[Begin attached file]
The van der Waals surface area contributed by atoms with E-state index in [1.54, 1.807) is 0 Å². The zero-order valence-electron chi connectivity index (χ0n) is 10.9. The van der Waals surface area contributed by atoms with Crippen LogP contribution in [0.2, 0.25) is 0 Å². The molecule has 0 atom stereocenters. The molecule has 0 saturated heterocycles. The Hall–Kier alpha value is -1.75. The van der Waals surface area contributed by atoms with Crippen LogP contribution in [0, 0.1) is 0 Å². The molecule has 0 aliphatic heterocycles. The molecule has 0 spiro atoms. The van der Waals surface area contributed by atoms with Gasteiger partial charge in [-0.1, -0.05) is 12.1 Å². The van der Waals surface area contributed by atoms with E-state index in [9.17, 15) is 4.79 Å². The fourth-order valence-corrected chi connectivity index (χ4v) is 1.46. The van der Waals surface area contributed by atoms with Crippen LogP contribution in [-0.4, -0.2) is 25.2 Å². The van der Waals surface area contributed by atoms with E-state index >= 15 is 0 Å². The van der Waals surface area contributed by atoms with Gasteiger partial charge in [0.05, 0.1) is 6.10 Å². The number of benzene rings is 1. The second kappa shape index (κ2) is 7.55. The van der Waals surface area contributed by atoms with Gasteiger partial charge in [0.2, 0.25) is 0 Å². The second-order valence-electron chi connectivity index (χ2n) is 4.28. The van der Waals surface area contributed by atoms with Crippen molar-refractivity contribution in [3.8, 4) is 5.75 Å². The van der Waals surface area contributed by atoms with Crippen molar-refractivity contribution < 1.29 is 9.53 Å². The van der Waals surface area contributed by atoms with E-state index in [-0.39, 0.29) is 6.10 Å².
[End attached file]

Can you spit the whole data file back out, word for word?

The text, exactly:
The van der Waals surface area contributed by atoms with E-state index in [1.54, 1.807) is 0 Å². The zero-order valence-electron chi connectivity index (χ0n) is 10.9. The van der Waals surface area contributed by atoms with Crippen LogP contribution in [0.2, 0.25) is 0 Å². The molecule has 0 atom stereocenters. The molecule has 0 saturated heterocycles. The Hall–Kier alpha value is -1.75. The van der Waals surface area contributed by atoms with Crippen LogP contribution in [0, 0.1) is 0 Å². The molecule has 0 aliphatic heterocycles. The molecule has 0 spiro atoms. The van der Waals surface area contributed by atoms with Gasteiger partial charge in [-0.1, -0.05) is 12.1 Å². The van der Waals surface area contributed by atoms with E-state index in [9.17, 15) is 4.79 Å². The fourth-order valence-corrected chi connectivity index (χ4v) is 1.46. The van der Waals surface area contributed by atoms with Crippen LogP contribution in [-0.4, -0.2) is 25.2 Å². The van der Waals surface area contributed by atoms with E-state index >= 15 is 0 Å². The van der Waals surface area contributed by atoms with Gasteiger partial charge in [0.05, 0.1) is 6.10 Å². The number of benzene rings is 1. The second kappa shape index (κ2) is 7.55. The van der Waals surface area contributed by atoms with Gasteiger partial charge in [0.2, 0.25) is 0 Å². The second-order valence-electron chi connectivity index (χ2n) is 4.28. The van der Waals surface area contributed by atoms with Crippen molar-refractivity contribution in [3.8, 4) is 5.75 Å². The van der Waals surface area contributed by atoms with Crippen molar-refractivity contribution < 1.29 is 9.53 Å². The van der Waals surface area contributed by atoms with E-state index in [-0.39, 0.29) is 6.10 Å².